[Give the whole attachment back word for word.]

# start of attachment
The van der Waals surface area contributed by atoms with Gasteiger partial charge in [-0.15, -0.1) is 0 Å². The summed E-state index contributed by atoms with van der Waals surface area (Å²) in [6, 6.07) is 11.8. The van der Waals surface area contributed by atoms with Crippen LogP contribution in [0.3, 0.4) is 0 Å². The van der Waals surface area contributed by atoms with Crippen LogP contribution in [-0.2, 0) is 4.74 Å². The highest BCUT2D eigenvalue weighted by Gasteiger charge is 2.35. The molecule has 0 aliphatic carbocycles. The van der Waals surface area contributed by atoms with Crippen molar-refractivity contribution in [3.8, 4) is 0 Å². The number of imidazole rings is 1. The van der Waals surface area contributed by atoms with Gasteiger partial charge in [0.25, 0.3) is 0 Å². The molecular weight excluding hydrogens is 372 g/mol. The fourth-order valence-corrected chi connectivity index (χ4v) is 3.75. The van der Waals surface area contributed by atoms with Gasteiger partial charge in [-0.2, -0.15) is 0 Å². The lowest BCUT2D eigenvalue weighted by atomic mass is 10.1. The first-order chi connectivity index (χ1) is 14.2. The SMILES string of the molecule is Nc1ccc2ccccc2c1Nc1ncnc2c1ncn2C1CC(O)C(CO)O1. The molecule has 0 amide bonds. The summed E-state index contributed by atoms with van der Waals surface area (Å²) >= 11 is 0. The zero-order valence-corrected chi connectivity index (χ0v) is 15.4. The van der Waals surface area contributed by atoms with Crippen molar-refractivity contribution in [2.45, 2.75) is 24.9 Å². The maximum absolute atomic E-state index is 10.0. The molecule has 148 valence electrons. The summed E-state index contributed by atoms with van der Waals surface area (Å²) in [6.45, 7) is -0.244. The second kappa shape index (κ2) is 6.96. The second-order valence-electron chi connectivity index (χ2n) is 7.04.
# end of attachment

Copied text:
The van der Waals surface area contributed by atoms with Gasteiger partial charge in [-0.15, -0.1) is 0 Å². The summed E-state index contributed by atoms with van der Waals surface area (Å²) in [6, 6.07) is 11.8. The van der Waals surface area contributed by atoms with Crippen LogP contribution in [0.3, 0.4) is 0 Å². The van der Waals surface area contributed by atoms with Crippen LogP contribution in [-0.2, 0) is 4.74 Å². The highest BCUT2D eigenvalue weighted by Gasteiger charge is 2.35. The molecule has 0 aliphatic carbocycles. The van der Waals surface area contributed by atoms with Crippen molar-refractivity contribution in [3.8, 4) is 0 Å². The number of imidazole rings is 1. The van der Waals surface area contributed by atoms with Gasteiger partial charge in [0.25, 0.3) is 0 Å². The molecular weight excluding hydrogens is 372 g/mol. The fourth-order valence-corrected chi connectivity index (χ4v) is 3.75. The van der Waals surface area contributed by atoms with Gasteiger partial charge in [-0.2, -0.15) is 0 Å². The lowest BCUT2D eigenvalue weighted by atomic mass is 10.1. The first-order chi connectivity index (χ1) is 14.2. The SMILES string of the molecule is Nc1ccc2ccccc2c1Nc1ncnc2c1ncn2C1CC(O)C(CO)O1. The molecule has 0 amide bonds. The summed E-state index contributed by atoms with van der Waals surface area (Å²) >= 11 is 0. The zero-order valence-corrected chi connectivity index (χ0v) is 15.4. The van der Waals surface area contributed by atoms with Crippen molar-refractivity contribution in [2.45, 2.75) is 24.9 Å². The maximum absolute atomic E-state index is 10.0. The molecule has 148 valence electrons. The summed E-state index contributed by atoms with van der Waals surface area (Å²) in [6.45, 7) is -0.244. The second kappa shape index (κ2) is 6.96. The second-order valence-electron chi connectivity index (χ2n) is 7.04.